Continuing with my twitter review of AAS 219 sessions:
The Astrophysics Postdoc Job Market – AAS Employment Committee
This was a panel discussion where panel members included heads of postdoc fellowship programs and successful ex-postdocs who have moved on to faculty, research staff, industry, and education positions. Overall the discussion was interesting but rather open-ended. Here are my tweets, with some additional explanation in a couple of cases.
- The object of your training is not necessarily to turn you into a faculty member. Be flexible.
- Consider education, management, policy… you can often have a much bigger impact.
- Postdoc period is a time of stress and transition, but also a time of learning and searching for your place.
- AAS Survey 2000-2006, 270 new postdocs available each year and NASA named fellowships 10% of those.
- 97% of NASA named fellows are still in the field, 85% have permanent positions (not necessarily faculty). — These stats are 2000-2006 before the economic downturn.
- Our training is incomplete w.r.t. knowing how to interact with people (non-specialists).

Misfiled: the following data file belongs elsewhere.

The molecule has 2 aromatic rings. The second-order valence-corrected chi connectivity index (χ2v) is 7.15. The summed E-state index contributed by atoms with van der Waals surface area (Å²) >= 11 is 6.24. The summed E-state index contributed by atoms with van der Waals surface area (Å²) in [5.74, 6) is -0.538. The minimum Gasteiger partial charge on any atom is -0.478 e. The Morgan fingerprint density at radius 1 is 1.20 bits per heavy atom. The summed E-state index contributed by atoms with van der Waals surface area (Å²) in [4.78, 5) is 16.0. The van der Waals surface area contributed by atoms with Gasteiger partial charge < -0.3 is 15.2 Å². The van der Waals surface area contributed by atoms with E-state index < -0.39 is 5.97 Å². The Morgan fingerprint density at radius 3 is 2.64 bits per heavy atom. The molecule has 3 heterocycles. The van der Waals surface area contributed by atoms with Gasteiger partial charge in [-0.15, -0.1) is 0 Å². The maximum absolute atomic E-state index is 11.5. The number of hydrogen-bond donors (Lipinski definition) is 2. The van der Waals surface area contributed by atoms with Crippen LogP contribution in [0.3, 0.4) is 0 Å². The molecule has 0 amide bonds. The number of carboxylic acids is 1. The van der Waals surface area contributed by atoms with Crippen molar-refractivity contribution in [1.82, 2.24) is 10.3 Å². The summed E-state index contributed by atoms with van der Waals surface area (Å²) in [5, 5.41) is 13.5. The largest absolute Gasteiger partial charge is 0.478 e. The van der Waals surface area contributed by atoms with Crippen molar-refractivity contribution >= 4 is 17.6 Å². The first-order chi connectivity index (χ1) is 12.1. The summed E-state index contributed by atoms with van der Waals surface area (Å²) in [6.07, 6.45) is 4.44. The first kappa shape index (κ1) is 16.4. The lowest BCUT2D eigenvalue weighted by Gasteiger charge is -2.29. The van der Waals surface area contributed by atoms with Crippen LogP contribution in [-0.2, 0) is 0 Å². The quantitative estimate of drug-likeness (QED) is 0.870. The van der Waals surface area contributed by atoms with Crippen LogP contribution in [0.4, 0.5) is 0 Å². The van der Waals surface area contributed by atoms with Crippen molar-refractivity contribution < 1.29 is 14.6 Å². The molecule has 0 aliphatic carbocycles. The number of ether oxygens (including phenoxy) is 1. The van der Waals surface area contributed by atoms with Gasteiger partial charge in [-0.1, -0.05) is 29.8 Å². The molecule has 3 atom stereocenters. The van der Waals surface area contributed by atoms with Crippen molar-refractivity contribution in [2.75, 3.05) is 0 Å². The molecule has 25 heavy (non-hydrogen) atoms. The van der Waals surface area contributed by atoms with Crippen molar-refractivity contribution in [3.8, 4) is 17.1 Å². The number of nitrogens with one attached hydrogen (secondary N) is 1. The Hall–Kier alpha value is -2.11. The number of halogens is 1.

- Research shouldn’t be 100% of your time. Maybe organize a seminar, teach a class, something else.
- You don’t need a named fellowship for an R1 faculty position. You do need to demonstrate the whole package.
- Carve out time to demonstrate your independence and the skills that faculty already exhibit.
- Faculty search committees ask “Are you a match to our department?”
- The number of postdoc positions has tripled in the last decade.
- The number of tenure track faculty positions in the last decade has not changed.
- “Do not assign yourself a flat prior to the probability you will get a faculty job.” – J. Johnson
- There is the possibility of exploitation in hard economic times. We as postdocs should be aware.
- There is some precedence for NSF/NASA to incentivize permanent positions. This is highly debated.
- One suggestion to provide bridge funding for new faculty lines during bad times when faculty aren’t retiring.
- There is a gigantic information asymmetry when applying for faculty jobs… the rumor mill helps but isn’t perfect.
- Beware, there can be false information on the rumor mill and self-serving behavior.
If you attended the session, what were your questions and take-away messages?